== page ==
To do this, we select the seeds and sow them in a tray with good drainage and substrate, covering the seeds with sand.
When the seeds start to develop/geminate, keep the moistness steady without overdoing it since the seeds could rot.
Once they have reached a sufficient size for transplantation (approximately 4 cm), we transfer the small Aloe ferox seedlings to indoor pots.
This entire procedure will take close to a half year.
Plantation or transplant
The transplant must be carried out every two years and in the spring.
How to transplant succulents:
1. Remove the aloe from the pot: If the succulent is on a plastic pot, it will be very easy to do, especially if you are not going to use that pot again, what you can do is cut it.
If not, tap the sides of the pot lightly to loosen the soil and roots from its walls. You can also insert a pencil or stick through the drainage holes to loosen the soil slightly.
All this is done, so you never have to pull the plant when removing it.
Doing so can break the roots and cause severe injuries to the plant.
2. Prepare the new pot: the new pot must have drainage holes to help the plant to remove excess water.
Put a light layer of thick stones on the bottom of the pot; all this is to help keep the drainage holes free.
A tip that I can give you is that you add some slow-release fertilizer to provide nutrients to your plant.
Also, remember that the new pot is at least 2 cm thicker than the plant.
Try not to make the pot excessively large, as this can backfire on the plant.
3.Transplant the succulent: now is the time to transplant your plant.
Place the plant in its new container, with the green part a couple of centimeters below the pot’s edge, and add the necessary substrate.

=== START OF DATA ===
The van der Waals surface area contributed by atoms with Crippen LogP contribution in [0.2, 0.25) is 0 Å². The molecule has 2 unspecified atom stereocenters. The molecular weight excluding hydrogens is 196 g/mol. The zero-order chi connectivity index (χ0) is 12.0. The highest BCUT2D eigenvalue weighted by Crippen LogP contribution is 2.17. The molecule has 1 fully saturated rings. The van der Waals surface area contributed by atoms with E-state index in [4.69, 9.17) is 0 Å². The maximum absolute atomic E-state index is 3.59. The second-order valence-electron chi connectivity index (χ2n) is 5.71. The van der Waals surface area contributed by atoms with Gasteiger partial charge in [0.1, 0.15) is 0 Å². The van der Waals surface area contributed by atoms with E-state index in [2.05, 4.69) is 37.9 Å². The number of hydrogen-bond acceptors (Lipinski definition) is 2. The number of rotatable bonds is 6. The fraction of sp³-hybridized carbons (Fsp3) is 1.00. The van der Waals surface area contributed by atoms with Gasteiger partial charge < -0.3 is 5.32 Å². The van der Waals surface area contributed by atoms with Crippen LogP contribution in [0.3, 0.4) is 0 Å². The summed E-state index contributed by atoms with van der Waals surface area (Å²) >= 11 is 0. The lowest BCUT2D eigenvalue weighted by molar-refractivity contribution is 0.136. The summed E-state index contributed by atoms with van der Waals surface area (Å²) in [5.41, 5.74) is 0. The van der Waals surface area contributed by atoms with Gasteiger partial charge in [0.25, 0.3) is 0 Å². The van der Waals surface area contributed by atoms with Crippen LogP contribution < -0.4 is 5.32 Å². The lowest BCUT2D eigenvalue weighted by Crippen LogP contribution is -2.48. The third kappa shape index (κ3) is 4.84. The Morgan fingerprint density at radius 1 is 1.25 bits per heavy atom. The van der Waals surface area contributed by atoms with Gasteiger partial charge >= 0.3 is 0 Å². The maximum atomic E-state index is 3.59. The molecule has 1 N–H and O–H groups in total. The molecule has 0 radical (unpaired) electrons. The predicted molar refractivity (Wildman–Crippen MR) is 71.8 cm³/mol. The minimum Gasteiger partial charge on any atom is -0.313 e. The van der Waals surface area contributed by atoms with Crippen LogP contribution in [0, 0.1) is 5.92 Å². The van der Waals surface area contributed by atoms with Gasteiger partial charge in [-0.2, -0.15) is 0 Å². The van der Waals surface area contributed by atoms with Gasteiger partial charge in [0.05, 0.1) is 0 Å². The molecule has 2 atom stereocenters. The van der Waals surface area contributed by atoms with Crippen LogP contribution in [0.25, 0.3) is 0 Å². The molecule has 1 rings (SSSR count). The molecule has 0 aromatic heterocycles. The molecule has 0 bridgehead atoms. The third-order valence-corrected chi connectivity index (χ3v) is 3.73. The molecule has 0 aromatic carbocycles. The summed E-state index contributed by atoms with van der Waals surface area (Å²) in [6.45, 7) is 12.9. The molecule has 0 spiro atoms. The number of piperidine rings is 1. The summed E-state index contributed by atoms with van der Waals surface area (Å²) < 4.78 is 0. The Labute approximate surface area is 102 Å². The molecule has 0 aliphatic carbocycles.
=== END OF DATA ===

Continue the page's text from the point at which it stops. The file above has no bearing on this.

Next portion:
In the case you succulent has small babies, it is advisable to wait a few days to plant again after separating them from the mother.This is to make any possible wounds will close.
They do not need pruning. You should only remove the leaves that are dry or burned; this will help the plant grow better and look very beautiful.
The ferocious Aloe is excellent, as it can be used to bring beauty to your gardens and spaces and treat various ailments; nothing is better than natural remedies that can be prepared at home.
Medicinal uses and properties
Cape aloe has incredible powers for health; it is all due to its active ingredient aloin.
This has the ability to improve the digestive system, for example:
- Improves digestion.
- Clean the gallbladder.
- It relieves constipation since it stimulates the muscles of the colon and facilitates evacuation.
- It works as a laxative and purgative.
- It balances the intestinal flora.
- Strengthens the immune system.
- It contains amino acids that make it a good antiviral and antibacterial.
- It has iron and calcium, even more than aloe vera.
You can consume the juice obtained from the gel of the leaves diluted in water.
It should be noted that Cape Aloe is also considered toxic since excess aloin can irritate both internally and externally.
If you have never consumed this plant before, it is advisable to confirm with a professional.